The blue-footed booby lays 1–3 eggs and raises 1–3 chicks, but sometimes adjusts brood size to food availability by facultative, siblicidal brood reduction (Drummond et al., 1986). In the colony on Isla Isabel, Mexico, 46.5% of broods comprise two chicks. The chicks hatch 4 days apart and from roughly age 5 days through at least age 10 weeks juniors are pecked, bitten and threatened daily by their siblings (Drummond et al., 2003), with aggression peaking at an average 60 pecks/bites per 12-h day when aggressive dominance is finally established at 16–21 days. After 3 weeks of aggressive subordination, juniors are ‘trained losers’ that submit promptly to roughly 90% of aggressions (Valderrábano Ibarra et al., 2007), rarely attack and fight ineffectively against experimentally provided younger and smaller opponents (Drummond & Osorno, 1992; Drummond & Canales, 1998). Compared with their siblings, subordinates receive 17% less fish during the first 7 days of life and an estimated 13% less fish between 12 and 35 days (Anderson & Ricklefs, 1995; Guerra & Drummond, 1995), making juniors 11% lighter than seniors at age 20 days (Drummond et al., 1986). In the second half of the nestling period, juniors largely catch up in mass and size (Drummond et al., 2003; Drummond et al., 2003) and at age 70 days they are only 3% lighter than seniors (n = 2107 sibling pairs, unpublished data). Due to food deprivation, circulating corticosterone levels are 109% higher in subordinate chicks than in dominant chicks and singletons at ages 11–20 days and possibly throughout the period of deprivation (Núñez de la Mora et al., 1996). Similarly, in females, the cell-mediated immune response of subordinates is 32% lower than that of dominants at age 20 days (Carmona et al., unpublished data). Junior nestlings are more likely to die before fledging than seniors (40% vs. 29% mortality, unpublished data from 24 seasons) because dominant chicks respond to parental underfeeding by killing their siblings (Drummond & García Chavelas, 1989).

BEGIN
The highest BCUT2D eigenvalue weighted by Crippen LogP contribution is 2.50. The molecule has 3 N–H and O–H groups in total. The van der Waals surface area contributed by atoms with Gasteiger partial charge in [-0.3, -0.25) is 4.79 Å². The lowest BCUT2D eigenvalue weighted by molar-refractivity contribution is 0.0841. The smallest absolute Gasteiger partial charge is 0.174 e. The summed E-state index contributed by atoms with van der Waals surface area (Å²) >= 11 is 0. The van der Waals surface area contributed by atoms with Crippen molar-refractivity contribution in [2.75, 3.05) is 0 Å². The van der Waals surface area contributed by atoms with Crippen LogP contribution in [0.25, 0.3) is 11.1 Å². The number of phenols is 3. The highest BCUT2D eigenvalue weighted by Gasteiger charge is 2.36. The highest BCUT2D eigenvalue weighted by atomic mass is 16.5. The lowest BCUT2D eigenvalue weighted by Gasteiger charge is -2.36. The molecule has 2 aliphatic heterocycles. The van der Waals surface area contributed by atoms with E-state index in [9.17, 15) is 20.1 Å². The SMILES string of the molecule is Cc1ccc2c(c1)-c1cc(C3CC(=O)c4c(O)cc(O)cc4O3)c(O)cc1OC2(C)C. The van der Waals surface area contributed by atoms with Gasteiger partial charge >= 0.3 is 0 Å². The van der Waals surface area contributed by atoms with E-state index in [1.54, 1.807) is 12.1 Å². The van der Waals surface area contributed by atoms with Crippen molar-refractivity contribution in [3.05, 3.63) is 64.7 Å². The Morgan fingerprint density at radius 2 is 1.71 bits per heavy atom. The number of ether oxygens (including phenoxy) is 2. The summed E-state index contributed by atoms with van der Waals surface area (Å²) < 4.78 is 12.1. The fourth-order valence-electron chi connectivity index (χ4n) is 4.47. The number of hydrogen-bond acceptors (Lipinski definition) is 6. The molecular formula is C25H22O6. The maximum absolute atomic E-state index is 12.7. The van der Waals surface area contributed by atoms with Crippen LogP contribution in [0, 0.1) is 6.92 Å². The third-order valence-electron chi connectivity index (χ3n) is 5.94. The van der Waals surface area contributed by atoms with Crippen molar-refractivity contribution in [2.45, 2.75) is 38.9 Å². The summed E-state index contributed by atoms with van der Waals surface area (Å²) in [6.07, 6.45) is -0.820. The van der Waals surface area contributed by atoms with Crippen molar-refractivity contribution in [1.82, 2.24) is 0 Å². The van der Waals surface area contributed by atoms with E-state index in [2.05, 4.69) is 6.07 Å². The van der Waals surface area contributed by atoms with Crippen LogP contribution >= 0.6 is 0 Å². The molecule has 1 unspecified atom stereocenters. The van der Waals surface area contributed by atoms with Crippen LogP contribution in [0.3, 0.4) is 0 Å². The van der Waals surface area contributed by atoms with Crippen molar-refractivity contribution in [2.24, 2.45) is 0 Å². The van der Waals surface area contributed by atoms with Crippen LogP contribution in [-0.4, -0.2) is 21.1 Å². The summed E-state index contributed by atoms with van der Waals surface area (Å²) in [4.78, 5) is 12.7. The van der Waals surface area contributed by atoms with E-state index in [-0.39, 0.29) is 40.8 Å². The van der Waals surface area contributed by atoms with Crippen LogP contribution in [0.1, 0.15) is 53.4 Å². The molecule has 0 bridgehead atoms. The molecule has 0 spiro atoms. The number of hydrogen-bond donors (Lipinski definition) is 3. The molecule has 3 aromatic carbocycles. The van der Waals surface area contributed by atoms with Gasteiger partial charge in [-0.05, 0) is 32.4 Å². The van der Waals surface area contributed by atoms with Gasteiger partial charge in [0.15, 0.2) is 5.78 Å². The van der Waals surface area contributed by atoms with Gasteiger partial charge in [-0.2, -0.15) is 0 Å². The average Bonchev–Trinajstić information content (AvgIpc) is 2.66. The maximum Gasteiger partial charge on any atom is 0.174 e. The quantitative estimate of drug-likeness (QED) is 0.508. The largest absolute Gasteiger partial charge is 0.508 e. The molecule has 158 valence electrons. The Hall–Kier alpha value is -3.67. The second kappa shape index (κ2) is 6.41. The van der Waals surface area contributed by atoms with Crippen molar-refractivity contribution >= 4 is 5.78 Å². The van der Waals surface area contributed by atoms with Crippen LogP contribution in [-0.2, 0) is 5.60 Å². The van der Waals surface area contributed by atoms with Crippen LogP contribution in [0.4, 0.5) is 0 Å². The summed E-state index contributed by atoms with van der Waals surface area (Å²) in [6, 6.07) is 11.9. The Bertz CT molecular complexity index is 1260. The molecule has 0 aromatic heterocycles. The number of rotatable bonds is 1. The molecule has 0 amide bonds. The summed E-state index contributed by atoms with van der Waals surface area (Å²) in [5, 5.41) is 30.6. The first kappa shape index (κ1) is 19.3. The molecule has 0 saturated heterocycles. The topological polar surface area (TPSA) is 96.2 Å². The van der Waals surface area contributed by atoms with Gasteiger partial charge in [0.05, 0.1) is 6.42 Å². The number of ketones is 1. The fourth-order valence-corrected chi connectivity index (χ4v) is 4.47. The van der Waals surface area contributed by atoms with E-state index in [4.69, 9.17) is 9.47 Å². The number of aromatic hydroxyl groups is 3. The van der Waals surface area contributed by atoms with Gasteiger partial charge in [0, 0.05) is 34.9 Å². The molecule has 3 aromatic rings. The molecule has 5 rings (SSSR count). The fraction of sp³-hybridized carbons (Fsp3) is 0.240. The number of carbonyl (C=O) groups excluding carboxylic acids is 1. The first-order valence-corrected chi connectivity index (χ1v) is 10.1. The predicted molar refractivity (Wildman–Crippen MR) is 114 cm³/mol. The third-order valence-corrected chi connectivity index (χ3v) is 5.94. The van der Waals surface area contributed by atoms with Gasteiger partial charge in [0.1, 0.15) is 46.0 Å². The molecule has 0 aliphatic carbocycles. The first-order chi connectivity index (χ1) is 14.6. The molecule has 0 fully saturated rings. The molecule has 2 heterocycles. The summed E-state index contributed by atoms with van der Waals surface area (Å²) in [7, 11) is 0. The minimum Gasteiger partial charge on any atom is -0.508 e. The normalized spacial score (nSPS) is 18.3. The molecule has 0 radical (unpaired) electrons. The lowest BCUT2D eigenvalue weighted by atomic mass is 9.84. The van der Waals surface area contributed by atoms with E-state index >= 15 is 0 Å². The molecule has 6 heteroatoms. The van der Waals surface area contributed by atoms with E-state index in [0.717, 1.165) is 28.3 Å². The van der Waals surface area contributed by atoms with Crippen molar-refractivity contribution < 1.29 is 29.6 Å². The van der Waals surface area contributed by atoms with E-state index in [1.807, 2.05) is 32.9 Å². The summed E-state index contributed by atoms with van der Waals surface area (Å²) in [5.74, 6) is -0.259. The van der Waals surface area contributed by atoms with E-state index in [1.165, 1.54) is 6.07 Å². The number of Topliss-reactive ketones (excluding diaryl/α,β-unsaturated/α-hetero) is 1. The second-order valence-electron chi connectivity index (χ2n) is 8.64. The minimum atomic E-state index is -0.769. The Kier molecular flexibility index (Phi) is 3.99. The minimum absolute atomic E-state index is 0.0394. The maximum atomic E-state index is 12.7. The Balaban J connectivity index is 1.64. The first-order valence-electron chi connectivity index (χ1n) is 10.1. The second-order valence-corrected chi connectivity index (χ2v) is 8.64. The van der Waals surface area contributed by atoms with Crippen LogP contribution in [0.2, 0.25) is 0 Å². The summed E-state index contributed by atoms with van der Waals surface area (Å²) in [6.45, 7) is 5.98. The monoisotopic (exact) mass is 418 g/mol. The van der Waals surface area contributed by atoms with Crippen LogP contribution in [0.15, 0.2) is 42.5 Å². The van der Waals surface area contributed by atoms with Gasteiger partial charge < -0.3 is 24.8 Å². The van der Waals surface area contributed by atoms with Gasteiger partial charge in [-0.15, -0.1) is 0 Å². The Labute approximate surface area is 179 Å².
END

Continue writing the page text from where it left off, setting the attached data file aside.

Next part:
Females and males breed for the first time at 3.85 ± 0.08 years and 4.32 ± 0.09 years, respectively (Drummond et al., 2003), and show senescent decline in reproductive success after 8–10 years (Velando et al., 2006; Beamonte–Barrientos et al., 2010). Juniors appear generally equivalent to seniors in adult life: juniors show similar cell-mediated immune responsiveness (Carmona et al., unpublished data), disperse over a similar distance (Drummond et al., 2010), defend their nests as vigorously (Sánchez-Macouzet & Drummond, 2011), recruit and survive as well at all ages up to 20 years (Drummond et al., 2011) and during the first 5–10 years of life at least, breed as early in the year and as successfully (Drummond et al., 2003).

Comparisons of annual breeding success of senior and junior fledglings over the lifespan are unlikely to be biased by any association between status (senior vs. junior) and either sex, post-fledging mortality or dispersal. Status and sex are not related in two-chick broods (Torres & Drummond, 1999a), and junior and senior fledglings disperse similar distances to their first breeding site (Drummond et al., 2010) and nest in that vicinity during at least the first 8 years of life (Kim et al., 2007). Analysis of 7927 fledglings from 20 cohorts using multi-state mark recapture models showed that after fledging, juniors and seniors have similar probabilities of survival and recruitment at all ages up to age 20 years (Drummond et al., 2011).


Between 1989 and 2010, reproduction was monitored in two study areas on Isla Isabel every year by marking all nest sites with a clutch or brood and inspecting each one every 3 or 6 days throughout the 5-month season until all chicks fledged (survived to age 70 days) or died (details in Drummond et al., 2003). Chicks were marked with plastic rings at hatching and steel rings at fledging, and all ringed breeders were identified. Breeders were sexed by voice (females grunt, males whistle; Nelson, 2005) and fledglings were sexed when they recruited.